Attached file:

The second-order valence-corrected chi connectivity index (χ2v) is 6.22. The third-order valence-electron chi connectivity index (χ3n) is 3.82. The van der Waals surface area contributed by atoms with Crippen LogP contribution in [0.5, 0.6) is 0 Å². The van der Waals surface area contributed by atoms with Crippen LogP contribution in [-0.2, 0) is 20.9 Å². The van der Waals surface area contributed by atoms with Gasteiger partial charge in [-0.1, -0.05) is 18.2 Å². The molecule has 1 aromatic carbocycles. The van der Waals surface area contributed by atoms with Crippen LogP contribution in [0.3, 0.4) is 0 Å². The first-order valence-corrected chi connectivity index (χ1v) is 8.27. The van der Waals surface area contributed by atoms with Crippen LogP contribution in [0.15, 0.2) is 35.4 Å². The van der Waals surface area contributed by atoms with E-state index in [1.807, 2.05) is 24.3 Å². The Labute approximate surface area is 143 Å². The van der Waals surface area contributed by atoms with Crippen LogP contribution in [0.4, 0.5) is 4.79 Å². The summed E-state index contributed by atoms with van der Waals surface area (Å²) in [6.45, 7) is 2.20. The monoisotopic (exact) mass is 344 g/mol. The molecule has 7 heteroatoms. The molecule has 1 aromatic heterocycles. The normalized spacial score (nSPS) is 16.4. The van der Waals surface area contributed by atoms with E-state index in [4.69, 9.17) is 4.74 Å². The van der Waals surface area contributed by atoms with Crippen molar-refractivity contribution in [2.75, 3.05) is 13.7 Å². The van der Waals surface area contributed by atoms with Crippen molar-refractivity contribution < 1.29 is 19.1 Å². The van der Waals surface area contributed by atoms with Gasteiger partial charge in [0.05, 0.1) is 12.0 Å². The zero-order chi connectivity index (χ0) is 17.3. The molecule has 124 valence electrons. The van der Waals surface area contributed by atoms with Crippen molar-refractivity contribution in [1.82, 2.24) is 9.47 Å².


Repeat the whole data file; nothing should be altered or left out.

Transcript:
The second-order valence-corrected chi connectivity index (χ2v) is 6.22. The third-order valence-electron chi connectivity index (χ3n) is 3.82. The van der Waals surface area contributed by atoms with Crippen LogP contribution in [0.5, 0.6) is 0 Å². The van der Waals surface area contributed by atoms with Crippen LogP contribution in [-0.2, 0) is 20.9 Å². The van der Waals surface area contributed by atoms with Gasteiger partial charge in [-0.1, -0.05) is 18.2 Å². The molecule has 1 aromatic carbocycles. The van der Waals surface area contributed by atoms with Crippen LogP contribution in [0.3, 0.4) is 0 Å². The first-order valence-corrected chi connectivity index (χ1v) is 8.27. The van der Waals surface area contributed by atoms with Crippen LogP contribution in [0.15, 0.2) is 35.4 Å². The van der Waals surface area contributed by atoms with E-state index in [1.807, 2.05) is 24.3 Å². The Labute approximate surface area is 143 Å². The van der Waals surface area contributed by atoms with Crippen LogP contribution in [0.4, 0.5) is 4.79 Å². The summed E-state index contributed by atoms with van der Waals surface area (Å²) in [6.45, 7) is 2.20. The monoisotopic (exact) mass is 344 g/mol. The molecule has 7 heteroatoms. The molecule has 1 aromatic heterocycles. The normalized spacial score (nSPS) is 16.4. The van der Waals surface area contributed by atoms with E-state index in [4.69, 9.17) is 4.74 Å². The van der Waals surface area contributed by atoms with Crippen molar-refractivity contribution in [2.75, 3.05) is 13.7 Å². The van der Waals surface area contributed by atoms with Crippen molar-refractivity contribution < 1.29 is 19.1 Å². The van der Waals surface area contributed by atoms with Gasteiger partial charge in [0.05, 0.1) is 12.0 Å². The zero-order chi connectivity index (χ0) is 17.3. The molecule has 124 valence electrons. The van der Waals surface area contributed by atoms with Crippen molar-refractivity contribution in [1.82, 2.24) is 9.47 Å².